Pro bicycle races slated for Neville Island

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Spectators at bicycle races on Neville Island will get a high-tech sports experience, the developer of the indoor track has pledged.

Cycling fans will get closer to the competitions with “leading edge techniques like on-board video cameras, live-streaming rider data, an easy-to-follow point system, season-long team competition and heart-pounding sound and lighting,” Robert Gottlieb said last week.

Island 200, the $15 million velodrome under construction on Grand Avenue, will be home to professional racing by teams from the new World Cycling League.

Mr. Gottlieb will serve as the league president. “I’m excited that Island 200 will serve as WCL’s production studio and initial league headquarters,” he said.

League commissioner John Vande Velde and CEO David Chauner both are former U.S. Olympic Team cyclists and U.S. Bicycling Hall of Fame members. John Nelson is chief operating officer and Mark Bombara is chief technology officer.

The Island 200 velodrome is being built on a tract just east of the Interstate 79 bridge over Neville Island. The site adjoins Mr. Gottlieb’s aluminum recycling business.

Original plans called for opening the velodrome early this year, but Mr. Gottlieb said the process of obtaining permits for the indoor track has taken longer than he had anticipated.

Mr. Gottlieb has been involved in cycling since 1973 and has raced for more than 30 years. “I am astounded by the quality of the bicycling talent and the work ethic here in Western Pennsylvania,” he said. Local cycling champions include Matt Eaton, winner of the 1983 Tour of Britain “Milk Race,” and Daniel Chew, two-time winner [1996 and 1999] of the Race Across America.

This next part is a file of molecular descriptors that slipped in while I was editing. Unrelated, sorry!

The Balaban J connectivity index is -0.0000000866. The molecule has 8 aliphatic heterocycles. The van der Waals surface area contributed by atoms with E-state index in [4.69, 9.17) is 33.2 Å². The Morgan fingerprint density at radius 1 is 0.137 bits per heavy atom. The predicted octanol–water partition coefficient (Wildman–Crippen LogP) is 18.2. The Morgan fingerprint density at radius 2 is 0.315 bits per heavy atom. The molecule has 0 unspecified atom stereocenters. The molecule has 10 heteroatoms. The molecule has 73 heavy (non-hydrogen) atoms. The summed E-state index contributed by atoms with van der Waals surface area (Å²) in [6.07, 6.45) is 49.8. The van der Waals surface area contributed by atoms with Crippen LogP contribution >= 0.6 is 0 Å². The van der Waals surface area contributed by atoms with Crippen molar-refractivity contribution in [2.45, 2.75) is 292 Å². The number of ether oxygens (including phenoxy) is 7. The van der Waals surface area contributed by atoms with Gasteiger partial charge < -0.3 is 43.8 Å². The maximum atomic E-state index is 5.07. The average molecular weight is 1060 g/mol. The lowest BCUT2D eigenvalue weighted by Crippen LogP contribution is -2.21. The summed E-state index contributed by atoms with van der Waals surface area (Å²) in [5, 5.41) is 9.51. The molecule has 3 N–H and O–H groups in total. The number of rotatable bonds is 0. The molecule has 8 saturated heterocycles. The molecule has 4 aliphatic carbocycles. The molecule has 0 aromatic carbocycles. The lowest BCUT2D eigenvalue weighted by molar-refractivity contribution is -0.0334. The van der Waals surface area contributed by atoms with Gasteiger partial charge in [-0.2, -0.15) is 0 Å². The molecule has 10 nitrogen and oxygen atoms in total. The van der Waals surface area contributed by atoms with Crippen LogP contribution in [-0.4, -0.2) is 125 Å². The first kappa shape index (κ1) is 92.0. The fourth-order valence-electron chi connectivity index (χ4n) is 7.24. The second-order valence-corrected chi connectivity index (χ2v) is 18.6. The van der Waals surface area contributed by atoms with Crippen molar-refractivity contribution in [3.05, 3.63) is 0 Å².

The new velodrome will allow cyclists to build on past successes and give them a place to train year round, he said.

Initial events at the velodrome will include amateur racing this summer.

Speedtrak Cycling, a proprietary bike-racing format featuring squads of 11 men and women riders, will begin in October 2015. Organizers said the new format represents a speeded-up version of European six-day races modernized for American audiences.

World Cycling League competition will begin with a four-team conference based at Island 200. Teams will compete in two-part season featuring a dozen three-day meets.

The first half of season will feature team racing among the four “USA East” domestic teams. During the second half of the season USA all-stars will take on teams of international cyclists.

Each day’s competition will feature 12 races and last a total of 2½ hours. The indoor racing season will run between October and March.

The 11 professional players on each of the initial teams will be drafted in the first quarter of next year. Island 200 will be the site for a three-day pilot meet in March 2015. “That pilot event will let us work the kinks out and make sure all systems are in place for our full season in fall 2015,” Mr. Nelson said.

The three-day matches will most likely take place Thursday through Saturday, Mr. Nelson said. “We’re not going to conflict with people’s [professional] football affection,” he said.

The velodrome has been designed as a multi-purpose building. Its stage and motion-controlled lighting system will allow it to be used for concerts, trade shows and corporate celebrations, Mr. Gottlieb has said.


Len Barcousky: lbarcousky@post-gazette.com or 724-772-0184.

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